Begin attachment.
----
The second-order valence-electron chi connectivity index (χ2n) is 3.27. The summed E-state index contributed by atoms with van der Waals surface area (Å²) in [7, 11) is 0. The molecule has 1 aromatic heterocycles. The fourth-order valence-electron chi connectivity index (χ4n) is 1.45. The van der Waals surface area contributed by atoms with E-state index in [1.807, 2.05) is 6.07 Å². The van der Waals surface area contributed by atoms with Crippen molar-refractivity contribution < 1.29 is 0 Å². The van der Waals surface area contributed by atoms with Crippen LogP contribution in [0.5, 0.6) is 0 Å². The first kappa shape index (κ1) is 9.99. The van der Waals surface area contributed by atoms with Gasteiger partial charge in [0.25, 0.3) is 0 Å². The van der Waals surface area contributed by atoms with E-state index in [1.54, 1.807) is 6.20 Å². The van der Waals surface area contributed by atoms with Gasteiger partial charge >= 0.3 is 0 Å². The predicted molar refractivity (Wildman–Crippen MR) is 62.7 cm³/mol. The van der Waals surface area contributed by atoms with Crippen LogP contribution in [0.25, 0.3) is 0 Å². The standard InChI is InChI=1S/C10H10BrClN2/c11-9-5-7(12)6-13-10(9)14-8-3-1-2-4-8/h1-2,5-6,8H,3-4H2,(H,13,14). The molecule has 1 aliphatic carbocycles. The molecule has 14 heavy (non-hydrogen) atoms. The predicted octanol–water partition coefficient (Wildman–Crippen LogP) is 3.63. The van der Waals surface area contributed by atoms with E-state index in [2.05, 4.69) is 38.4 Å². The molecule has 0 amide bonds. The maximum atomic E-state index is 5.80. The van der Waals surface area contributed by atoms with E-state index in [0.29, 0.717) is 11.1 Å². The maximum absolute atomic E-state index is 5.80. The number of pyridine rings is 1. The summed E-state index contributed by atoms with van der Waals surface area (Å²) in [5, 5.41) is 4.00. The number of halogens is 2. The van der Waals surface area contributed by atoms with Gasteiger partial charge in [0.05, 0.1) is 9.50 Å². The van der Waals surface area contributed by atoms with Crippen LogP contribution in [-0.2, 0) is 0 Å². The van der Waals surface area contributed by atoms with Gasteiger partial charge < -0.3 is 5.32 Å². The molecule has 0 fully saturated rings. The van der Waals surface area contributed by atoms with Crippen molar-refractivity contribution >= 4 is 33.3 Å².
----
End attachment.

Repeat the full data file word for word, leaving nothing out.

The second-order valence-electron chi connectivity index (χ2n) is 3.27. The summed E-state index contributed by atoms with van der Waals surface area (Å²) in [7, 11) is 0. The molecule has 1 aromatic heterocycles. The fourth-order valence-electron chi connectivity index (χ4n) is 1.45. The van der Waals surface area contributed by atoms with E-state index in [1.807, 2.05) is 6.07 Å². The van der Waals surface area contributed by atoms with Crippen molar-refractivity contribution < 1.29 is 0 Å². The van der Waals surface area contributed by atoms with Crippen LogP contribution in [0.5, 0.6) is 0 Å². The first kappa shape index (κ1) is 9.99. The van der Waals surface area contributed by atoms with Gasteiger partial charge in [0.25, 0.3) is 0 Å². The van der Waals surface area contributed by atoms with E-state index in [1.54, 1.807) is 6.20 Å². The van der Waals surface area contributed by atoms with Gasteiger partial charge >= 0.3 is 0 Å². The predicted molar refractivity (Wildman–Crippen MR) is 62.7 cm³/mol. The van der Waals surface area contributed by atoms with Crippen LogP contribution in [0.25, 0.3) is 0 Å². The standard InChI is InChI=1S/C10H10BrClN2/c11-9-5-7(12)6-13-10(9)14-8-3-1-2-4-8/h1-2,5-6,8H,3-4H2,(H,13,14). The molecule has 1 aliphatic carbocycles. The molecule has 14 heavy (non-hydrogen) atoms. The predicted octanol–water partition coefficient (Wildman–Crippen LogP) is 3.63. The van der Waals surface area contributed by atoms with E-state index in [2.05, 4.69) is 38.4 Å². The molecule has 0 amide bonds. The maximum atomic E-state index is 5.80. The van der Waals surface area contributed by atoms with E-state index in [0.29, 0.717) is 11.1 Å². The maximum absolute atomic E-state index is 5.80. The number of pyridine rings is 1. The summed E-state index contributed by atoms with van der Waals surface area (Å²) in [5, 5.41) is 4.00. The number of halogens is 2. The van der Waals surface area contributed by atoms with Gasteiger partial charge in [0.05, 0.1) is 9.50 Å². The van der Waals surface area contributed by atoms with Crippen LogP contribution in [-0.2, 0) is 0 Å². The van der Waals surface area contributed by atoms with Gasteiger partial charge < -0.3 is 5.32 Å². The molecule has 0 fully saturated rings. The van der Waals surface area contributed by atoms with Crippen molar-refractivity contribution >= 4 is 33.3 Å².